Instead of the hair of the dog or a big, greasy breakfast to cure your hangover, try sweating it out at an early-morning class at Bikram Yoga Denver. Just walking into the 100-degree-plus yoga studio is enough to make beads of perspiration pop up on your brow. And as you attempt to bend and contort into 26 different postures, holding each one for a solid thirty seconds, last night's booze will flow out of your pores faster than it went down. Bikram's staff, trained by Bikram Choudhury, will guide you through the invigorating practice. The two spacious Asana rooms can be filled to the brim during peak hours, so the 6 a.m. class is the perfect way to start the day. Okay, 10 a.m. if it was a really late night.
Instead of the hair of the dog or a big, greasy breakfast to cure your hangover, try sweating it out at an early-morning class at Bikram Yoga Denver. Just walking into the 100-degree-plus yoga studio is enough to make beads of perspiration pop up on your brow. And as you attempt to bend and contort into 26 different postures, holding each one for a solid thirty seconds, last night's booze will flow out of your pores faster than it went down. Bikram's staff, trained by Bikram Choudhury, will guide you through the invigorating practice. The two spacious Asana rooms can be filled to the brim during peak hours, so the 6 a.m. class is the perfect way to start the day. Okay, 10 a.m. if it was a really late night.


The yoga fad is at its peak, and it seems every neighborhood in Denver now has a studio that promises to turn you into a flexible new-age Gumby. But what gets lost in all the hype is yoga's roots in India, where it was developed by Hindu religious instructors -- yogis -- as a way to calm the mind and move followers closer to enlightenment. That purpose hasn't been forgotten at Samadhi, which manages to offer a broad range of yoga classes while honoring the practice's traditions. You can't help but notice the statue of Laxmi (Hindu goddess of prosperity) in the corner, with offerings of flowers and incense at her feet, or the serene mural of the Buddha on one wall. And as your instructor moves you through countless Down Dogs, the prayer flags and lanterns that hang from the ceiling will serve as a reminder that yoga is more than just a physical activity. Now, take a deep breath and relax...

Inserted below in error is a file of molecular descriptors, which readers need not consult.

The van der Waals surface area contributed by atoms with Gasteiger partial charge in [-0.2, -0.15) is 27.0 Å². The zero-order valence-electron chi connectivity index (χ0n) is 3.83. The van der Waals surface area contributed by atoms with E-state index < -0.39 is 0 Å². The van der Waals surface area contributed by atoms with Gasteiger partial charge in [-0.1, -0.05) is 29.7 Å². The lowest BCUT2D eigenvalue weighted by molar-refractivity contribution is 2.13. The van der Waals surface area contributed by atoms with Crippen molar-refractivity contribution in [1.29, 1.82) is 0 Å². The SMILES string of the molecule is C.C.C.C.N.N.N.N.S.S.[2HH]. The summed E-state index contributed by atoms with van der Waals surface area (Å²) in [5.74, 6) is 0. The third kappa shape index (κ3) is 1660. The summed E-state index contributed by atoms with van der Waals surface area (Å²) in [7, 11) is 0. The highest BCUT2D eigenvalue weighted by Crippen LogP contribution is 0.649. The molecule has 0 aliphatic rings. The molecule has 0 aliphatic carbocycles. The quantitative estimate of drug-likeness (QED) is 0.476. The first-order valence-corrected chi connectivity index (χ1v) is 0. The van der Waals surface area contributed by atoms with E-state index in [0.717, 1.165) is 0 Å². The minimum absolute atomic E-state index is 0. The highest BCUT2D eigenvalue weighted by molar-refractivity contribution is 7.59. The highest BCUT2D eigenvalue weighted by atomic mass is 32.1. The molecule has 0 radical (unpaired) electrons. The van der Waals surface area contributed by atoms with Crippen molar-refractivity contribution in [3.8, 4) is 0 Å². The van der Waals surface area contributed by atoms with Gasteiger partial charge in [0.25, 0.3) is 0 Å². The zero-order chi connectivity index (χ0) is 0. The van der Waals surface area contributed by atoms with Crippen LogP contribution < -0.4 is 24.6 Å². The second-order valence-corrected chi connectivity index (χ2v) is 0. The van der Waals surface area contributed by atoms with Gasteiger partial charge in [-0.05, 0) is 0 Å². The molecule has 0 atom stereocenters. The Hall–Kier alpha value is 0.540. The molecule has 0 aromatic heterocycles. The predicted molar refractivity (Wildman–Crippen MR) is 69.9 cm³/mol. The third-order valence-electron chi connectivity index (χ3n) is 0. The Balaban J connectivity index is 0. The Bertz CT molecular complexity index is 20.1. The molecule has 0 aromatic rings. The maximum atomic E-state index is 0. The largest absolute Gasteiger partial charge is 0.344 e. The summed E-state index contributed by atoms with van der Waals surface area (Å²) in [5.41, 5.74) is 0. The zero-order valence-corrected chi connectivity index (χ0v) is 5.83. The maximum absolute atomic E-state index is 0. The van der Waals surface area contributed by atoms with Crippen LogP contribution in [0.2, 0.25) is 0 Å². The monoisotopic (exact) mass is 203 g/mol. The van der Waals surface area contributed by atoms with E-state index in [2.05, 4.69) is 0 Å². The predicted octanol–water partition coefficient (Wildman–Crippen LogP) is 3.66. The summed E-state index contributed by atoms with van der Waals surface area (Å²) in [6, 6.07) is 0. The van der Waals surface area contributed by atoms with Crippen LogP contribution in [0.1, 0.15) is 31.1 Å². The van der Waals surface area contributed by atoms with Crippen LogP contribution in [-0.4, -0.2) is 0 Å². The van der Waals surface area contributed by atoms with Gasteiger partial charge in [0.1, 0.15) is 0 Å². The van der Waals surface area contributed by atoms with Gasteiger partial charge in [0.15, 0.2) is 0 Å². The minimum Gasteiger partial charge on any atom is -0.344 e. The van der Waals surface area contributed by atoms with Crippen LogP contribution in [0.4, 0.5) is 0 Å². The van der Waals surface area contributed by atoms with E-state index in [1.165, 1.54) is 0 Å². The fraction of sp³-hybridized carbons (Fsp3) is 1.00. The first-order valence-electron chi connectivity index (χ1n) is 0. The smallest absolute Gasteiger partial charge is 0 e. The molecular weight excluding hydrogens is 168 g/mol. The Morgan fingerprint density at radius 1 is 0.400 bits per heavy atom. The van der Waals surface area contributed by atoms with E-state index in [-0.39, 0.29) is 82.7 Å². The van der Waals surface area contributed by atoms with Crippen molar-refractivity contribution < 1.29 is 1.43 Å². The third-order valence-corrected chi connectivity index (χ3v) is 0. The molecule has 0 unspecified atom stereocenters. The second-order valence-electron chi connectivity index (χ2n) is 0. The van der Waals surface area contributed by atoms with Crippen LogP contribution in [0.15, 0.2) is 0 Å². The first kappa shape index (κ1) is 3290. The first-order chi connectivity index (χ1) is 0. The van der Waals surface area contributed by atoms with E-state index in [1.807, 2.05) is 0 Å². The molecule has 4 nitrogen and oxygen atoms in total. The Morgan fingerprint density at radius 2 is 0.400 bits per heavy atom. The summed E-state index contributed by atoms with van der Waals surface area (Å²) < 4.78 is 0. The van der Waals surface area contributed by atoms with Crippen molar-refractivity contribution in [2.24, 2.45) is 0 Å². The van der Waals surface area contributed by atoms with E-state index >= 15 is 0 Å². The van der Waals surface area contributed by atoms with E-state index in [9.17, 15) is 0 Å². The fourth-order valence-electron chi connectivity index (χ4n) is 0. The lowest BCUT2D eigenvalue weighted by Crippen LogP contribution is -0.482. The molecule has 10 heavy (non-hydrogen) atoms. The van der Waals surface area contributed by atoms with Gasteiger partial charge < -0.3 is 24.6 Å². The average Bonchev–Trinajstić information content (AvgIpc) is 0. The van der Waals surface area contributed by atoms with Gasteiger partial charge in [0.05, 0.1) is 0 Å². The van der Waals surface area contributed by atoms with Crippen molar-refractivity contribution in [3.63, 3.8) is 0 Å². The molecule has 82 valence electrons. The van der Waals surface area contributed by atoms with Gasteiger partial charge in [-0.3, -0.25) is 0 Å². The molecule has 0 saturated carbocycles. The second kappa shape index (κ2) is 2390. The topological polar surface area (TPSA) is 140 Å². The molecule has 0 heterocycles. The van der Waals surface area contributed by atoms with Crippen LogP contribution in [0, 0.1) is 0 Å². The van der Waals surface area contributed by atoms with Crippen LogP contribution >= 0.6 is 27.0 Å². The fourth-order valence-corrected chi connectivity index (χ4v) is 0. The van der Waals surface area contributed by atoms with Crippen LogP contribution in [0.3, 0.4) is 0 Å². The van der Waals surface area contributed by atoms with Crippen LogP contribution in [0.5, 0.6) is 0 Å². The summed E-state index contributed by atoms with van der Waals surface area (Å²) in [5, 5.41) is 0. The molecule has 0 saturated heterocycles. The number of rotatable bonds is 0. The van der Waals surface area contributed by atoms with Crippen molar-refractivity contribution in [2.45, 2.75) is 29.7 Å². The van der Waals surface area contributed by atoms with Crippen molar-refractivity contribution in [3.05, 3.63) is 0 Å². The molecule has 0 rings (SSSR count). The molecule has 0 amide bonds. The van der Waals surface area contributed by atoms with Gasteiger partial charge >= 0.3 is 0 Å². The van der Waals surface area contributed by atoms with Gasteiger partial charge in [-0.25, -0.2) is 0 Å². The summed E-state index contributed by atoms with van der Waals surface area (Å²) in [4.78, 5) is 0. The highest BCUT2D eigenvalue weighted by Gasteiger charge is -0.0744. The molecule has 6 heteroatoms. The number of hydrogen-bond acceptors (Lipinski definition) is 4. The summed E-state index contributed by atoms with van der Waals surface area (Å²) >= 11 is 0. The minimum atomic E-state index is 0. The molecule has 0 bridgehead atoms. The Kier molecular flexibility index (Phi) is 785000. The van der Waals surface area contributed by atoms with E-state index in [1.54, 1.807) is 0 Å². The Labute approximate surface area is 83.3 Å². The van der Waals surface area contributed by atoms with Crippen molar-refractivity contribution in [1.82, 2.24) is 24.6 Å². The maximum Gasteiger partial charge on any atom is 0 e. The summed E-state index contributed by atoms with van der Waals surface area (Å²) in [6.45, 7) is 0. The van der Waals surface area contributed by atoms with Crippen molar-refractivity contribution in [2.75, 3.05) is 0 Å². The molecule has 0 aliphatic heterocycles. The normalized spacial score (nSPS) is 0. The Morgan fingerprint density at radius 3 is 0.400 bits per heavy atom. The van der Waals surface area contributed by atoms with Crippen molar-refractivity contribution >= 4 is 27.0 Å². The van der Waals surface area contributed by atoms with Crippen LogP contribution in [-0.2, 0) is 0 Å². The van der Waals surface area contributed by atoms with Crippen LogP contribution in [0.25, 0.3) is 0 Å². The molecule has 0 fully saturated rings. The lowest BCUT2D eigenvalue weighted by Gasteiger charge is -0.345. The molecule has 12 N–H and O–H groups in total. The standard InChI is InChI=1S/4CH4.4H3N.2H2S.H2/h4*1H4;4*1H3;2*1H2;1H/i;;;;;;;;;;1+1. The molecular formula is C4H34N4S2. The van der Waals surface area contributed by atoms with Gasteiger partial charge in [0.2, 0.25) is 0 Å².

The yoga fad is at its peak, and it seems every neighborhood in Denver now has a studio that promises to turn you into a flexible new-age Gumby. But what gets lost in all the hype is yoga's roots in India, where it was developed by Hindu religious instructors -- yogis -- as a way to calm the mind and move followers closer to enlightenment. That purpose hasn't been forgotten at Samadhi, which manages to offer a broad range of yoga classes while honoring the practice's traditions. You can't help but notice the statue of Laxmi (Hindu goddess of prosperity) in the corner, with offerings of flowers and incense at her feet, or the serene mural of the Buddha on one wall. And as your instructor moves you through countless Down Dogs, the prayer flags and lanterns that hang from the ceiling will serve as a reminder that yoga is more than just a physical activity. Now, take a deep breath and relax...


For a weekend of Ashtanga, Iyengar, Hatha or any other flavor of yoga or meditation, head for the hills about 45 minutes northwest of Fort Collins. The 600 acres of Shambhala Mountain Center have provided a setting for contemplative Buddhist retreat since 1971; after three years of expansion and development, the good folks there are reaching out to non-sectarians in search of a mindful resort. Weekend yoga and renewal retreats are offered about twice a month during the summer, with a range of accommodations available. The spectacular mountain setting and the wisdom of the staff welcome all into the nurturing atmosphere. In addition, the Great Stupa of Dharmakaya -- the largest Buddhist shrine in North America, fourteen years in the making -- is now open for tours on weekends.